Not all skin reacts the same to different environmental conditions or to different cosmetic or surgical treatments. The pigment of skin can be an indicator for success (or failure) by your cosmetic, aesthetic, reconstructive or therapeutic efforts. This is something that all aesthetic physicians, aestheticians, cosmetic surgeons, oculoplastic surgeons, and everyone else in the field should be paying close attention to. SCALE 2019 Music City is here to help educate you on how to successfully navigate what could be a sensitive area of practice.
Why Pigment Matters
While the world should be color blind for many different things, when it comes to treatments that interact with the skin color and tone both matter an awful lot. It impacts not only the way the sun affects the skin, leaving residual damage, but also the way different cosmetics and other products provide coverage and the noticeability of scarring.
As noted by Dermascope:
The color that is seen in the stratum corneum is produced within the epidermis in a cell called the melanocyte. The melanocytes sole function is to produce melanin. Everyone has approximately the same number of melanocyte cells, but genetics cause the melanocytes of various individuals to produce different amounts of melanin. The more melanin produced, the darker the skin will be. However, it is not only melanin that gives skin its color. Carotene produces a yellow to orange pigment that influences the color of the skin as well; carotene can give the skin a yellowish hue. Thomas Fitzpatrick, a Harvard dermatologist, developed the Fitzpatrick Numerical Classification, which categorizes skin color as type I through type VI…. When those who have less melanin in their natural skin tone expose their skin to high levels of ultraviolet rays, by spending lots of time in the sun or regularly using tanning beds, more melanin is produced and the skin gets darker…
Many common skin products containing glycolic acid can worsen the problems of darker skin. Alpha hydroxy acid products with concentrations higher than 15 percent may also have detrimental effects on skin of color. However, milder alpha hydroxy acid products, like mandelic acid, are safe for use on all skin tones. Mandelic acid, which is extracted from bitter almonds, gently exfoliates the skin to remove damage and reveal clearer, healthier skin… With proper care, the common problems of darker skin can be managed, minimized, or even eliminated. Skin care professionals can take a proactive approach to preventing problems like acne scarring and sun damage by educating their clients on proper skin care procedures early, before damage begins to occur.
Thus, the color and tone of your clients’ skin can impact the effectiveness of your treatment.
Skin Pigment And Treatment
There is another implication for everyone in our industry when it comes to the question of pigment (color and tone). This has to do with getting our clients’ skin to match itself after treatments. If you are very lucky and very skilled, the scars that your clients/patients have following any procedure are miniscule at best. There are various techniques that exist to resurface the skin and give someone their even and smooth color and tone back, but in order to do this you have to know how the various types of skin will react.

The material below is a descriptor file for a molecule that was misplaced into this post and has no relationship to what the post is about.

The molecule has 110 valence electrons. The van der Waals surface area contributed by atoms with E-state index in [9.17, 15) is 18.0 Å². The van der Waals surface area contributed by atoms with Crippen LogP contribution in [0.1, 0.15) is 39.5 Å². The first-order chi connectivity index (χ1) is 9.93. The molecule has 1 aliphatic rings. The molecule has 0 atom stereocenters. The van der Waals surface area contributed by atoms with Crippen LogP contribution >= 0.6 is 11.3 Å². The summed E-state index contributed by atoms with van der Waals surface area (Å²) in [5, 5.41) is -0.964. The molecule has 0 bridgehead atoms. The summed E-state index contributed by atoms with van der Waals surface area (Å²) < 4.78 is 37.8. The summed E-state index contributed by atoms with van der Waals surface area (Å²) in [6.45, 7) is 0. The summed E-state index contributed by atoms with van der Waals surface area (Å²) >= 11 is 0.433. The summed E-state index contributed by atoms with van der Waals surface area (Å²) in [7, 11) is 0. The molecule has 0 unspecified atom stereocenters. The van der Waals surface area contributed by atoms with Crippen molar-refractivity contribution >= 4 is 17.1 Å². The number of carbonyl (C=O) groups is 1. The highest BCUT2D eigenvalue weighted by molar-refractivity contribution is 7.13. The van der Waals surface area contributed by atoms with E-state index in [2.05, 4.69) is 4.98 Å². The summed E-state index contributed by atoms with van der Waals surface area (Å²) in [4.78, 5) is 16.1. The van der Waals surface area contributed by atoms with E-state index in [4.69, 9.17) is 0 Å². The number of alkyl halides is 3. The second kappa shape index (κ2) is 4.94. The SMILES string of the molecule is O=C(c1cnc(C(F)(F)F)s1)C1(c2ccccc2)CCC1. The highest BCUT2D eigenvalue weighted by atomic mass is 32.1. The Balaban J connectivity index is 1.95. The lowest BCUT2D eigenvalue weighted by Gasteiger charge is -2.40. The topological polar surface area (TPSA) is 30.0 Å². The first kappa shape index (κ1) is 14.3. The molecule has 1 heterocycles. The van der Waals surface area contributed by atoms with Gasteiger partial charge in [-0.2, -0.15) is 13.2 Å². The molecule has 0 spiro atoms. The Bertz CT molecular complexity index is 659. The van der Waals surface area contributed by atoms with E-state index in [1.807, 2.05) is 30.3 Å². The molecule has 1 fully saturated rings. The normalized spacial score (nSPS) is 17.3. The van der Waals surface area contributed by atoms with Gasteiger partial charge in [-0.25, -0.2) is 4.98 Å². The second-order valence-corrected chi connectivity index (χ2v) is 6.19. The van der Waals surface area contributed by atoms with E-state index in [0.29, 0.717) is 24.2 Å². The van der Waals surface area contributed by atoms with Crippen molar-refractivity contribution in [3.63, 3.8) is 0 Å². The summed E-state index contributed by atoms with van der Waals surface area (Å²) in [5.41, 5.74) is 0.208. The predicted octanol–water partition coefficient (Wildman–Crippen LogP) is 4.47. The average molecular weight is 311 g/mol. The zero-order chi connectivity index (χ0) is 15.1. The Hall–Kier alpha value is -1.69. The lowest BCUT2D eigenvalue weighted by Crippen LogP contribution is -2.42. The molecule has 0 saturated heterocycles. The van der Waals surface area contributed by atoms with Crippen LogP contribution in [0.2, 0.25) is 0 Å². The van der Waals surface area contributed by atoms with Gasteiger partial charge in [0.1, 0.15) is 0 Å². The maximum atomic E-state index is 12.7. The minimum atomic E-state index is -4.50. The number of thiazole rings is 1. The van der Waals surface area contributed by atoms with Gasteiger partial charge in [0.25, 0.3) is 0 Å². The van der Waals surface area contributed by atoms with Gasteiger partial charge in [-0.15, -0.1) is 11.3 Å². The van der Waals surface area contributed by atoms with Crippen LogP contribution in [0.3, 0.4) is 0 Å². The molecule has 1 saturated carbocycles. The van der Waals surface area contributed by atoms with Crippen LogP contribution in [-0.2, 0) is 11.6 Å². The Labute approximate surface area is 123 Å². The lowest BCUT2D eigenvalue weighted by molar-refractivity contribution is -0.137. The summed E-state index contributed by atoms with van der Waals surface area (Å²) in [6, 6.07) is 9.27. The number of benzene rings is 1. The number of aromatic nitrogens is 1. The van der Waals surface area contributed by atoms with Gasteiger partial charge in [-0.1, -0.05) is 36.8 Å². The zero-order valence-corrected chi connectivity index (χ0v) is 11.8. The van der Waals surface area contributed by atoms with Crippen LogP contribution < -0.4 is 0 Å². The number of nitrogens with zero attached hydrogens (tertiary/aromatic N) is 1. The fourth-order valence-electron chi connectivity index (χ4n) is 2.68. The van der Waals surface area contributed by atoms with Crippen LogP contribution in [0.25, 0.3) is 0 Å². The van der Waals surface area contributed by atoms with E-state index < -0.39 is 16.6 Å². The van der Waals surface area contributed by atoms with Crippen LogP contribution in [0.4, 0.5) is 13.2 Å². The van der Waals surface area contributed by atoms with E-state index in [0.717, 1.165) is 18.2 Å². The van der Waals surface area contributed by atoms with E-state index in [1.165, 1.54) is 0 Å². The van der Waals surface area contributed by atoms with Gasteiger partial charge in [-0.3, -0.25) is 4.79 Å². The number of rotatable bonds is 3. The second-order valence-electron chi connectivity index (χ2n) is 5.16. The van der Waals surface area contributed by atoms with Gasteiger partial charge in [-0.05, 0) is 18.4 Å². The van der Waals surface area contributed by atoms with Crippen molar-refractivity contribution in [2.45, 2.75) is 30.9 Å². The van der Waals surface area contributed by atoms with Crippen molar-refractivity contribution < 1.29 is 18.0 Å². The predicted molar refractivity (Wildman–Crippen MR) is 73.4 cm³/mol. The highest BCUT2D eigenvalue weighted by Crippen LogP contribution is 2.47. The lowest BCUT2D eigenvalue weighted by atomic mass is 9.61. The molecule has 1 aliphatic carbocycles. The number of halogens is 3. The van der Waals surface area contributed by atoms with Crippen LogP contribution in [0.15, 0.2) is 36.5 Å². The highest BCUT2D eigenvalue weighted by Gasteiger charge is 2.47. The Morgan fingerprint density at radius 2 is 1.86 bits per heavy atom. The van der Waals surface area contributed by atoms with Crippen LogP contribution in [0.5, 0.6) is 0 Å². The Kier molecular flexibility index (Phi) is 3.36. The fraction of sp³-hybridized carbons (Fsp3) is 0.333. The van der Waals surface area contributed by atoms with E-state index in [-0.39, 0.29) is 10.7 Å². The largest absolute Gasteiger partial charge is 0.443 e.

Unfortunately, despite massive advances in laser technology, physicians are seeing more side effects than ever before on patients of skin of color. They are being treated by practitioners who have limited experience with lasers or skin of color. (Source).
Lasers used on skin that is darker can more easily trigger hyperpigmentation or dark spots. This is because darker skin, or skin of color, has higher sensitivity. Lasers cause inflammation and redness for everyone, but dark skin is subject to more irritation than light skin. Thus, practitioners should be more cautious and conservative when applying laser treatments to non-caucasian clients. Similar parameters exist for the use of lasers in hair removal.
For hair removal, there are only two wavelengths that are FDA-approved for skin of color ― the diode and Nd YAG. Diode lasers have evolved to treat skin of color more safely, whether from using suction, longer wavelengths (diodes now go up to 1060 nm), larger cooling plates that are often coupled with laser scanning or in-motion diodes which heat the dermis gradually through faster motion to offer greater protection of the epidermis. “Regardless of the advances in the diode wavelength, the Nd YAG is by far the safest wavelength. The diode lasers are definitely improving but they certainly do not touch the Nd YAG lasers as being the gold standard in treating patients with skin of color, particularly Skin Type VI patients. (Source).
Talking To Your Client About their Skin Color
Handled professionally and appropriately, conversations with your clients about their personal skin tone prior to any procedure will lead to the best outcome. It is key that they have the information they need to understand how the factors that make them unique play into the uniqueness of their treatment. Your clients will appreciate the customized care you are offering to help them look their absolute best.